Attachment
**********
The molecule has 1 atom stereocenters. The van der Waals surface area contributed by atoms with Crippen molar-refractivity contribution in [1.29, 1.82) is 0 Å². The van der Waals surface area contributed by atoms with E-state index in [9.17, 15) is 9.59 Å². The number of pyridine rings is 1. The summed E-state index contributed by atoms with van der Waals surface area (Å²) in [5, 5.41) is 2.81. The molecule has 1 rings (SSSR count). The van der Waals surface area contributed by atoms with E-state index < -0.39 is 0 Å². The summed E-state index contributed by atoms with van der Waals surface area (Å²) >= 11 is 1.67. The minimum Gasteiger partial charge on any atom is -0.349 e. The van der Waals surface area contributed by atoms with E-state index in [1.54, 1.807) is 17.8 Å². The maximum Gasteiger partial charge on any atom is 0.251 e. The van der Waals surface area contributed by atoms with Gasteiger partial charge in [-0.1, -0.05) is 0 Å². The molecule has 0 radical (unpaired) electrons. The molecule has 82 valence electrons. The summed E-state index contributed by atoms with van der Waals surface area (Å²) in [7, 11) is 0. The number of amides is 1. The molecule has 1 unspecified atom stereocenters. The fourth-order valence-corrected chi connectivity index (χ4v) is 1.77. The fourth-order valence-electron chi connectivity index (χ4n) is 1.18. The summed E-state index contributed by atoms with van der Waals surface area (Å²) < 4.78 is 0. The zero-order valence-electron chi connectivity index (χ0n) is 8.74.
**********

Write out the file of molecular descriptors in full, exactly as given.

The molecule has 1 atom stereocenters. The van der Waals surface area contributed by atoms with Crippen molar-refractivity contribution in [1.29, 1.82) is 0 Å². The van der Waals surface area contributed by atoms with E-state index in [9.17, 15) is 9.59 Å². The number of pyridine rings is 1. The summed E-state index contributed by atoms with van der Waals surface area (Å²) in [5, 5.41) is 2.81. The molecule has 1 rings (SSSR count). The van der Waals surface area contributed by atoms with E-state index < -0.39 is 0 Å². The summed E-state index contributed by atoms with van der Waals surface area (Å²) >= 11 is 1.67. The minimum Gasteiger partial charge on any atom is -0.349 e. The van der Waals surface area contributed by atoms with E-state index in [1.54, 1.807) is 17.8 Å². The maximum Gasteiger partial charge on any atom is 0.251 e. The van der Waals surface area contributed by atoms with Gasteiger partial charge in [-0.1, -0.05) is 0 Å². The molecule has 0 radical (unpaired) electrons. The molecule has 82 valence electrons. The summed E-state index contributed by atoms with van der Waals surface area (Å²) in [7, 11) is 0. The number of amides is 1. The molecule has 1 unspecified atom stereocenters. The fourth-order valence-corrected chi connectivity index (χ4v) is 1.77. The fourth-order valence-electron chi connectivity index (χ4n) is 1.18. The summed E-state index contributed by atoms with van der Waals surface area (Å²) < 4.78 is 0. The zero-order valence-electron chi connectivity index (χ0n) is 8.74.